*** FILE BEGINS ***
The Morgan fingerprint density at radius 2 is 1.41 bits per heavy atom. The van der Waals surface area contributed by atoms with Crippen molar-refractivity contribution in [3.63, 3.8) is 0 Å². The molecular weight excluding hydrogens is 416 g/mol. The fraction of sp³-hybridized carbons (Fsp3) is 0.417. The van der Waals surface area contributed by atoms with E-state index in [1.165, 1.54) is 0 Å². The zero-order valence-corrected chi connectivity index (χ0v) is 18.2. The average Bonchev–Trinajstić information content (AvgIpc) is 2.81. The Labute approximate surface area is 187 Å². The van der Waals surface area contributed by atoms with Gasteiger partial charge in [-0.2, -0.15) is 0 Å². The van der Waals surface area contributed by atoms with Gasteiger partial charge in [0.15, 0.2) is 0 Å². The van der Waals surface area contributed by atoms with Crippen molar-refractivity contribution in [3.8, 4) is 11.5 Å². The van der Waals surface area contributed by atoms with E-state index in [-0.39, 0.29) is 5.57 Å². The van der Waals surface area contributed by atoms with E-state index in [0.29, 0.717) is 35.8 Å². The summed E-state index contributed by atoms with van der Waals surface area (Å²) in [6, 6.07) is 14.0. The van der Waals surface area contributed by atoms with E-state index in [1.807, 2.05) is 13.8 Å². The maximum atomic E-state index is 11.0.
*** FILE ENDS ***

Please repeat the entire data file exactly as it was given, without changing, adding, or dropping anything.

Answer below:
The Morgan fingerprint density at radius 2 is 1.41 bits per heavy atom. The van der Waals surface area contributed by atoms with Crippen molar-refractivity contribution in [3.63, 3.8) is 0 Å². The molecular weight excluding hydrogens is 416 g/mol. The fraction of sp³-hybridized carbons (Fsp3) is 0.417. The van der Waals surface area contributed by atoms with E-state index in [1.165, 1.54) is 0 Å². The zero-order valence-corrected chi connectivity index (χ0v) is 18.2. The average Bonchev–Trinajstić information content (AvgIpc) is 2.81. The Labute approximate surface area is 187 Å². The van der Waals surface area contributed by atoms with Gasteiger partial charge in [-0.2, -0.15) is 0 Å². The van der Waals surface area contributed by atoms with Gasteiger partial charge in [0.15, 0.2) is 0 Å². The van der Waals surface area contributed by atoms with Crippen molar-refractivity contribution in [3.8, 4) is 11.5 Å². The van der Waals surface area contributed by atoms with E-state index in [-0.39, 0.29) is 5.57 Å². The van der Waals surface area contributed by atoms with E-state index in [0.29, 0.717) is 35.8 Å². The summed E-state index contributed by atoms with van der Waals surface area (Å²) in [6, 6.07) is 14.0. The van der Waals surface area contributed by atoms with E-state index in [1.807, 2.05) is 13.8 Å². The maximum atomic E-state index is 11.0.